Local Area Network
A Local Area Network (LAN) is a network that usually consists of a relatively small amount of computers or devices. The LAN facilitates digital connections between the nodes and often times provides an uplink to a MAN, WAN or to the Internet.
LANs are typically found in homes and at places of business such as schools or offices. Usually a LAN will provide high data transfer speeds to the nodes connected due to their small geographical size compared to other types of networks.
The most common technologies in use to connect a LAN are Ethernet and Wi-Fi. If you have a router in your home (connected to a modem or directly to the Internet) and you use multiple computers connected to it (wired or Wi-Fi) simultaneously, that technically qualifies as a local area network. Your modem provides you with a connection to a larger MAN, WAN and Internet (depending on your provider's system.)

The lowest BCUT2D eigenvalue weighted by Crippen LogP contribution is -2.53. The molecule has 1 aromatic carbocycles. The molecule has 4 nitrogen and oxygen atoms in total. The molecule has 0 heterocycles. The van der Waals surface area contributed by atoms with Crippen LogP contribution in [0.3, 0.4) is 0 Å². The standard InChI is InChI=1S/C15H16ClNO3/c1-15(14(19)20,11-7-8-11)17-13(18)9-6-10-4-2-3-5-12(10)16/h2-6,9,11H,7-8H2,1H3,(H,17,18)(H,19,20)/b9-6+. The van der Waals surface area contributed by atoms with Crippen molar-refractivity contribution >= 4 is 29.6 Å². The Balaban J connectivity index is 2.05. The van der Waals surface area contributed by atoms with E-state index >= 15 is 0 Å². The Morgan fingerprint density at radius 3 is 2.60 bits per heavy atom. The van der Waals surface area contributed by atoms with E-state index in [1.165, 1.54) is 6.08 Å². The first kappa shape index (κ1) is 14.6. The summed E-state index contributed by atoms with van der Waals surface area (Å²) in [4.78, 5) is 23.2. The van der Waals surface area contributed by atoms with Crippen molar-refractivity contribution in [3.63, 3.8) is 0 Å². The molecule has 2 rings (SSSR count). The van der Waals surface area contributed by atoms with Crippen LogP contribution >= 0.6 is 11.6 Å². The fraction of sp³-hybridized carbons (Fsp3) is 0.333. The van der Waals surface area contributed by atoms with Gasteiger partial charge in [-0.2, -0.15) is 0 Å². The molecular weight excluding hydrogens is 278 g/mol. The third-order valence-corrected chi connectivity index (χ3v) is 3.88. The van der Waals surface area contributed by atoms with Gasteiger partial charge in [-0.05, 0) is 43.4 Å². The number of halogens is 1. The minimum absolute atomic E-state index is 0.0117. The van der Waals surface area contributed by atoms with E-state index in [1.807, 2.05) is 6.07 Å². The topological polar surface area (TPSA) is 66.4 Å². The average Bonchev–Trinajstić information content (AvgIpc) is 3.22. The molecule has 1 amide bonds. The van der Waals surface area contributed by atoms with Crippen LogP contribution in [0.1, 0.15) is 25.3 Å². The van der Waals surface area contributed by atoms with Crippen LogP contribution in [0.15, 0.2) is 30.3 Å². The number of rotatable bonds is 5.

The need for LANs was realized as far back as the 1960s when research labs gathered increasing numbers of computers. As time went on, the need for a network to facilitate the sharing of resources (such as printers) over a network became apparent. All types of proprietary solutions from vendors came about and while they worked in practice, they only worked under the right conditions. They would specify their own network cards, wiring systems and so forth and so the need for a more standardized solution was obvious.
Nowadays, the TCP/IP protocol has replaced the likes of IPX and NBF while Ethernet also became something of a standard for physically connecting up networks of computers. Later on, Wi-Fi became a common system in homes and is quickly becoming the most common technology for connecting up nodes into Local Area Networks.